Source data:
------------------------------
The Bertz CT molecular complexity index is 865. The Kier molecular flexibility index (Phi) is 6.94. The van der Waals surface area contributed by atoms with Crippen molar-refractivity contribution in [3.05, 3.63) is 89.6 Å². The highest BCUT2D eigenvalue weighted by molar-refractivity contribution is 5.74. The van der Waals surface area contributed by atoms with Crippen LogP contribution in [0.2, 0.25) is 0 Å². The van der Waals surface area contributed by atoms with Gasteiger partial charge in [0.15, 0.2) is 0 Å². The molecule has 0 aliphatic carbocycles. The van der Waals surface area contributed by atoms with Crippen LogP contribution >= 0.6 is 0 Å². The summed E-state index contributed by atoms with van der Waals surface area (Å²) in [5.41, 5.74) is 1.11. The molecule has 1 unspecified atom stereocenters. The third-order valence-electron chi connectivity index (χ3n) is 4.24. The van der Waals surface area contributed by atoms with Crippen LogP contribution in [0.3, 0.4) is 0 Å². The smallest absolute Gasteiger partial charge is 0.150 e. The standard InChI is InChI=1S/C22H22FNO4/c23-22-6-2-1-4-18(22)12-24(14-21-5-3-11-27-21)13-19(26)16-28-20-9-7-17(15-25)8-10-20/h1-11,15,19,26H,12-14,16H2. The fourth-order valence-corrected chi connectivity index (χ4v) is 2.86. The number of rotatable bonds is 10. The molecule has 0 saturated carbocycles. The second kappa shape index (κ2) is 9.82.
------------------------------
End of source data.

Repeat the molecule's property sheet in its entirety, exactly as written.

The Bertz CT molecular complexity index is 865. The Kier molecular flexibility index (Phi) is 6.94. The van der Waals surface area contributed by atoms with Crippen molar-refractivity contribution in [3.05, 3.63) is 89.6 Å². The highest BCUT2D eigenvalue weighted by molar-refractivity contribution is 5.74. The van der Waals surface area contributed by atoms with Crippen LogP contribution in [0.2, 0.25) is 0 Å². The van der Waals surface area contributed by atoms with Gasteiger partial charge in [0.15, 0.2) is 0 Å². The molecule has 0 aliphatic carbocycles. The van der Waals surface area contributed by atoms with Crippen LogP contribution >= 0.6 is 0 Å². The summed E-state index contributed by atoms with van der Waals surface area (Å²) in [5.41, 5.74) is 1.11. The molecule has 1 unspecified atom stereocenters. The third-order valence-electron chi connectivity index (χ3n) is 4.24. The van der Waals surface area contributed by atoms with Crippen LogP contribution in [0.3, 0.4) is 0 Å². The smallest absolute Gasteiger partial charge is 0.150 e. The standard InChI is InChI=1S/C22H22FNO4/c23-22-6-2-1-4-18(22)12-24(14-21-5-3-11-27-21)13-19(26)16-28-20-9-7-17(15-25)8-10-20/h1-11,15,19,26H,12-14,16H2. The fourth-order valence-corrected chi connectivity index (χ4v) is 2.86. The number of rotatable bonds is 10. The molecule has 0 saturated carbocycles. The second kappa shape index (κ2) is 9.82.